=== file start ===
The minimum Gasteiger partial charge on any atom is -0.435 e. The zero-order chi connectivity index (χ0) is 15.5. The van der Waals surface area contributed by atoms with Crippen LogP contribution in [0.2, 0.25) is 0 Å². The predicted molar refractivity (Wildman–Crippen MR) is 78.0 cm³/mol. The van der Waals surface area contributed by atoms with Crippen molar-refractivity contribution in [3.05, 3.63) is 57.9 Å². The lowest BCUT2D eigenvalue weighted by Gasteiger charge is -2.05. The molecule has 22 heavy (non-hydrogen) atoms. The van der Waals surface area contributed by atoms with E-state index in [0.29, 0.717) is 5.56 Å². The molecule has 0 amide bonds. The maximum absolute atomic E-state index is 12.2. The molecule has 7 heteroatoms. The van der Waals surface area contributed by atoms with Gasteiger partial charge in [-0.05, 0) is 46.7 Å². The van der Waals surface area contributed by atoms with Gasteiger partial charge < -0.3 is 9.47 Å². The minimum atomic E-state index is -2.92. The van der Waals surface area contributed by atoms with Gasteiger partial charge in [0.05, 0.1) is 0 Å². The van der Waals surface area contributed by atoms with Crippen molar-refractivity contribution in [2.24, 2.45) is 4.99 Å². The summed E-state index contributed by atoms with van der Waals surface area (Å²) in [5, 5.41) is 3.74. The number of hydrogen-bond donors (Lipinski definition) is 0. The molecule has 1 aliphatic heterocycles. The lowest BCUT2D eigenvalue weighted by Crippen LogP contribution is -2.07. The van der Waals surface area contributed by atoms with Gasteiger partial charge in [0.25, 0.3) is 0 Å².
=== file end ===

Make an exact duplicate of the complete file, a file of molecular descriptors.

The minimum Gasteiger partial charge on any atom is -0.435 e. The zero-order chi connectivity index (χ0) is 15.5. The van der Waals surface area contributed by atoms with Crippen LogP contribution in [0.2, 0.25) is 0 Å². The predicted molar refractivity (Wildman–Crippen MR) is 78.0 cm³/mol. The van der Waals surface area contributed by atoms with Crippen molar-refractivity contribution in [3.05, 3.63) is 57.9 Å². The lowest BCUT2D eigenvalue weighted by Gasteiger charge is -2.05. The molecule has 22 heavy (non-hydrogen) atoms. The van der Waals surface area contributed by atoms with E-state index in [0.29, 0.717) is 5.56 Å². The molecule has 0 amide bonds. The maximum absolute atomic E-state index is 12.2. The molecule has 7 heteroatoms. The van der Waals surface area contributed by atoms with Gasteiger partial charge in [-0.05, 0) is 46.7 Å². The van der Waals surface area contributed by atoms with Gasteiger partial charge < -0.3 is 9.47 Å². The minimum atomic E-state index is -2.92. The van der Waals surface area contributed by atoms with Gasteiger partial charge in [0.05, 0.1) is 0 Å². The van der Waals surface area contributed by atoms with Crippen molar-refractivity contribution in [2.24, 2.45) is 4.99 Å². The summed E-state index contributed by atoms with van der Waals surface area (Å²) in [5, 5.41) is 3.74. The number of hydrogen-bond donors (Lipinski definition) is 0. The molecule has 1 aliphatic heterocycles. The lowest BCUT2D eigenvalue weighted by Crippen LogP contribution is -2.07. The van der Waals surface area contributed by atoms with Gasteiger partial charge in [0.25, 0.3) is 0 Å².